Gary Hart (wrestler)

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Gary Hart
Gary Hart wrestling.jpg
Hart in 1969.
Birth nameGary Richard Williams
Born(1942-01-24)January 24, 1942[1]
Evansville, Indiana, United States
DiedMarch 16, 2008(2008-03-16) (aged 66)
Euless, Texas, United States
Professional wrestling career
Ring name(s)Gary Hart[1]
Billed height6 ft 3 in (191 cm)
Billed weight239 lb (108 kg)

Gary Richard Williams[2] (January 24, 1942 – March 16, 2008) was an American professional wrestling manager, as well as a professional wrestler in his early career, best known by his ring name Gary Hart.[1] Hart was one of the pivotal driving forces behind what is considered to be World Class Championship Wrestling's "golden years" in the early 1980s.

Professional wrestling career[edit]

Early career (1960–1979)[edit]

Gary Hart started wrestling in Chicago at the Marigold Arena in 1960.[3] His uncle, Billy Gates, worked as a booking agent for Chicago promoter Fred Kohler. After working in Chicago, he worked in Detroit until 1964. He then worked on and off in Australia under Jim Barnett until 1974 when he relocated with Barnett to Atlanta becoming involved in Georgia Championship Wrestling. After Georgia, he worked in Florida in 1975 managing Pak Song Nam.

In the late 1960s, he retired from in-ring competition and transitioned into a managerial role, going under the name "Playboy" Gary Hart. During the late 1960s, he managed The Spoiler, as well as the tag team duo The Spoilers, which consisted of Spoilers #1 (Don Jardine) and #2 (Smasher Sloan). They won several tag team titles in 1968 and 1969 under Hart's guidance.

Hart with Big John Studd in 1977

On February 20, 1975, Hart, along with Austin Idol and Bobby Shane, were passengers on a Cessna 182 flown by wrestler Buddy Colt, which crashed into Tampa Bay in Florida, killing Shane. Hart was thrown from the plane and had suffered serious injuries (broken arm, wrist, knee, back, sternum, collarbone and vertebrae; right eye knocked loose; a partially severed nose; head trauma).[4] Despite this, he managed to locate Idol and swim him to shore, then swim back and rescue Colt. However, swimming out a third time, Hart was unable to find Shane; reportedly he was plagued by the memory and for decades wondered whether he had done everything he could.[4]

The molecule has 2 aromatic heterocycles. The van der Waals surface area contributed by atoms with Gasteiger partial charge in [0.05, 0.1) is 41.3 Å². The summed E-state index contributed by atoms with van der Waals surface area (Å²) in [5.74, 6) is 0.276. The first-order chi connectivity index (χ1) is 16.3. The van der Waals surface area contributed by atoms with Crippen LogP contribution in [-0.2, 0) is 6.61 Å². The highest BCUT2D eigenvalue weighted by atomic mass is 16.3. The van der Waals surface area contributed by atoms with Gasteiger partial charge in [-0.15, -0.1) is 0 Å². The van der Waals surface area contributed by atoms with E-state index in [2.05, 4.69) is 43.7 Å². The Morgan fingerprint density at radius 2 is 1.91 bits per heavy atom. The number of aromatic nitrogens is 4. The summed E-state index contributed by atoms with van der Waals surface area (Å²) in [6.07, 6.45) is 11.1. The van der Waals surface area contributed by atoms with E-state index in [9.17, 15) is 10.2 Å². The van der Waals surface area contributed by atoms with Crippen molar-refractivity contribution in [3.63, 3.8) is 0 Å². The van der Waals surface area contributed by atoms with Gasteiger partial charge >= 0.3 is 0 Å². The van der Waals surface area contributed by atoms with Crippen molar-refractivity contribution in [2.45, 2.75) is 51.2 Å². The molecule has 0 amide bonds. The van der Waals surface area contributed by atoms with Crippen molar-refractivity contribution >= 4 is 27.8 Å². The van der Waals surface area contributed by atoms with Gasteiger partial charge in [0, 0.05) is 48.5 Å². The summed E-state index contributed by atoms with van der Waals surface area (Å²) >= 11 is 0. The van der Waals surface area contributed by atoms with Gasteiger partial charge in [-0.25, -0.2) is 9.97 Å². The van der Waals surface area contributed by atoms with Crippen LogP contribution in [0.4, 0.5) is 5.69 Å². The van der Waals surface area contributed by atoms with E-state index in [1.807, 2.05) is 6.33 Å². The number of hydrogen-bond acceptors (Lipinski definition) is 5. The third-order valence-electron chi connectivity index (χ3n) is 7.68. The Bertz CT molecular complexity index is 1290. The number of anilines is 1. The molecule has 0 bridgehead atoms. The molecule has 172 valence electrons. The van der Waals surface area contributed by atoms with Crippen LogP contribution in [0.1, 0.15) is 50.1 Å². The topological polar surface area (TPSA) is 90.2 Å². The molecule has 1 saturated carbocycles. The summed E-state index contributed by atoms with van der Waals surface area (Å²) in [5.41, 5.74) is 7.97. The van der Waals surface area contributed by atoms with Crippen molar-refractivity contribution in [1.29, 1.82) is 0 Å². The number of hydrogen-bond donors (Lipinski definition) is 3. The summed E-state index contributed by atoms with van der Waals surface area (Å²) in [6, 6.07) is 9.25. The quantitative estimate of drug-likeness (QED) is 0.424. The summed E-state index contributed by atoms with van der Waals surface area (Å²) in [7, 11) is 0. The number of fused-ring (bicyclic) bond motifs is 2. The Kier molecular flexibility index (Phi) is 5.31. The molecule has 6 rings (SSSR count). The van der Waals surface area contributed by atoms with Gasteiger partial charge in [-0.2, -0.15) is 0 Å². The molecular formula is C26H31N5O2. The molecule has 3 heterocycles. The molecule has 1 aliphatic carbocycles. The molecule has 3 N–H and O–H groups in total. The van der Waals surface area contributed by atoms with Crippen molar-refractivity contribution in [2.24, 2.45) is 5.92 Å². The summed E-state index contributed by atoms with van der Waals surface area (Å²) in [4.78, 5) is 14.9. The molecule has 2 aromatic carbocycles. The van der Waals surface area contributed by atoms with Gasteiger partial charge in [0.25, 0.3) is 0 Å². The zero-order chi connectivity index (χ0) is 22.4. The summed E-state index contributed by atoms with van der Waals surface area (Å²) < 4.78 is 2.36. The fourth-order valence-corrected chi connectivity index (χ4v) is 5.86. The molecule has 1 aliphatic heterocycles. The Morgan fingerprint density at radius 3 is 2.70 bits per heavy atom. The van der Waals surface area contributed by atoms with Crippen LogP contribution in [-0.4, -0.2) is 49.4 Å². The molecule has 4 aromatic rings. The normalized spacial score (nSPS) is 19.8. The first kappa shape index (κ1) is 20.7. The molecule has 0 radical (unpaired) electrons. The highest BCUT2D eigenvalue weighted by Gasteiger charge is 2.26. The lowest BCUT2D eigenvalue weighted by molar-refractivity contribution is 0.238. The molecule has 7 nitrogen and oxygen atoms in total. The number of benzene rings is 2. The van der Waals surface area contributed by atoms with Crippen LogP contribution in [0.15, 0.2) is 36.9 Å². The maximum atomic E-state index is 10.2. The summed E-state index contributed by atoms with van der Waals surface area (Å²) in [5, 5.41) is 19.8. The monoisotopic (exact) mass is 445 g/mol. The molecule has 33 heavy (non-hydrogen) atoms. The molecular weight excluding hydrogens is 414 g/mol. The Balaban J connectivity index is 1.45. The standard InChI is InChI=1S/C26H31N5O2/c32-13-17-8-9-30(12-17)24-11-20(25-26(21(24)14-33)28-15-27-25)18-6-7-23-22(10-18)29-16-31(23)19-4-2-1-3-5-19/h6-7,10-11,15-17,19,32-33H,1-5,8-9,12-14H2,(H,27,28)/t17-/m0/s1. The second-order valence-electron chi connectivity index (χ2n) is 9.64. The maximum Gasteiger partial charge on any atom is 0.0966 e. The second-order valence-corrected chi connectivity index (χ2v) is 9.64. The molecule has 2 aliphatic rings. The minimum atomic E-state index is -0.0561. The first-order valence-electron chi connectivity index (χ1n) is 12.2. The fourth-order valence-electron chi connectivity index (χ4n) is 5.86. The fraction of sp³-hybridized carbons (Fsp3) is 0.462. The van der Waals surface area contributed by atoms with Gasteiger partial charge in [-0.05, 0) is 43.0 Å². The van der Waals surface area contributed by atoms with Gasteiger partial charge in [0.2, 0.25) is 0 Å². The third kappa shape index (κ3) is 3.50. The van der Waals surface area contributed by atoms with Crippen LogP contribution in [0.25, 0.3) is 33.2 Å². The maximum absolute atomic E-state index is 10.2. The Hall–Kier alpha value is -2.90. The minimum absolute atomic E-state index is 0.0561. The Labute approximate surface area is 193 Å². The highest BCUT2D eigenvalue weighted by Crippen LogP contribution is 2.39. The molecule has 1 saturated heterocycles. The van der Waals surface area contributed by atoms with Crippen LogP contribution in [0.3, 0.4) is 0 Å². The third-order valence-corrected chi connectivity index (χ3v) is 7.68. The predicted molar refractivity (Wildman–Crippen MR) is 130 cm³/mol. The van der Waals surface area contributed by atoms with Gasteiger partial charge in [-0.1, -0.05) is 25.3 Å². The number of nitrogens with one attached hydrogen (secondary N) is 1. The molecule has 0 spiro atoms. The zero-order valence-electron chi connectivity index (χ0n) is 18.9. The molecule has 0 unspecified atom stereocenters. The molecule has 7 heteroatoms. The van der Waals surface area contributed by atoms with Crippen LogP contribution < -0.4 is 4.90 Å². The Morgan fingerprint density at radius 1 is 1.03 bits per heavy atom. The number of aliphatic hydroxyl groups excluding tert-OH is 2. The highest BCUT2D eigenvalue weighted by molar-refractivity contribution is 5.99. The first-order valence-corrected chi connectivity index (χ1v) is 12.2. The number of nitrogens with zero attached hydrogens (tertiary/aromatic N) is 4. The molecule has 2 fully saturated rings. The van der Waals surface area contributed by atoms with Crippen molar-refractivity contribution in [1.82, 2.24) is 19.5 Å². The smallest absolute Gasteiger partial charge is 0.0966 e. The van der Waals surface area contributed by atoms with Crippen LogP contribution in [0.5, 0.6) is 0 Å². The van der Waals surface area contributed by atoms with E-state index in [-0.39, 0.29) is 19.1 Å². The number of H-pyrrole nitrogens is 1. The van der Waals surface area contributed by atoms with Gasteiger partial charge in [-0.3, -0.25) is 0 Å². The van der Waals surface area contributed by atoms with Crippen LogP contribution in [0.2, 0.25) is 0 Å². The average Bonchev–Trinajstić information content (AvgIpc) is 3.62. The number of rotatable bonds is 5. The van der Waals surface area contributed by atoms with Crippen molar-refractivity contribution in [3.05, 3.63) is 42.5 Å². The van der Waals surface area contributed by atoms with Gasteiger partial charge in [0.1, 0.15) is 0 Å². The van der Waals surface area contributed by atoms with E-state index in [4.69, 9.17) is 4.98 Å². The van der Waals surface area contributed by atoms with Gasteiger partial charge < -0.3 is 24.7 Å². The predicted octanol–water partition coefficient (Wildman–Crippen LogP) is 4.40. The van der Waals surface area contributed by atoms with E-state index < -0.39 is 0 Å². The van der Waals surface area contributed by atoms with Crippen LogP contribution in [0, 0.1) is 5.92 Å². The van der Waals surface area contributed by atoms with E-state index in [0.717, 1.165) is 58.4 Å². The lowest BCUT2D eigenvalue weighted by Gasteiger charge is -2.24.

World Class Championship Wrestling (1979–1987)[edit]

Hart became the booker for World Class Championship Wrestling (WCCW; then known as Big Time Wrestling) in 1976, a position he held until January 1983, then again from 1986-1988. The years between 1982 and 1985 are considered to be the "Golden Years" of the promotion. Hart created the classic feud between the Von Erichs and the Fabulous Freebirds, as well as forming The Stable of H. & H. Ltd in 1982 with Arman Hussian that introduced characters (Bugsy McGraw, Bill Irwin, Checkmate, Killer Brooks and Ten Gu), he also managed The Great Kabuki, the One Man Gang and the Samoan Swat Team. Hart additionally managed talent such as "Gorgeous" Gino Hernandez and Gentleman Chris Adams. Along with booking, he also managed Nord the Barbarian, Abdullah The Butcher, Al Perez and Jeep Swenson under the stable "New Age Management".

Georgia and Mid-Atlantic (1983–1988)[edit]

During World Class's golden era, Hart was also a manager in the Georgia and Mid-Atlantic regions of the NWA; joining these two areas exclusively in 1983 shortly after the start of the Freebirds-Von Erichs feud, when he left World Class due to a pay dispute. Hart returned to Texas in the summer of 1984 and following a short hiatus in 1986; stayed with the promotion until 1988. Hart was also a promoter and manager in San Antonio for Texas All-Star Wrestling, the successor of Joe Blanchard's Southwest Championship Wrestling (SCW) group. He also worked for the ICW, first as the heel manager of Bruiser Brody, Kevin Sullivan and Mark Lewin. During one storyline, Hart had a falling out with Sullivan, after which Lewin attacked Hart with a sleeper hold.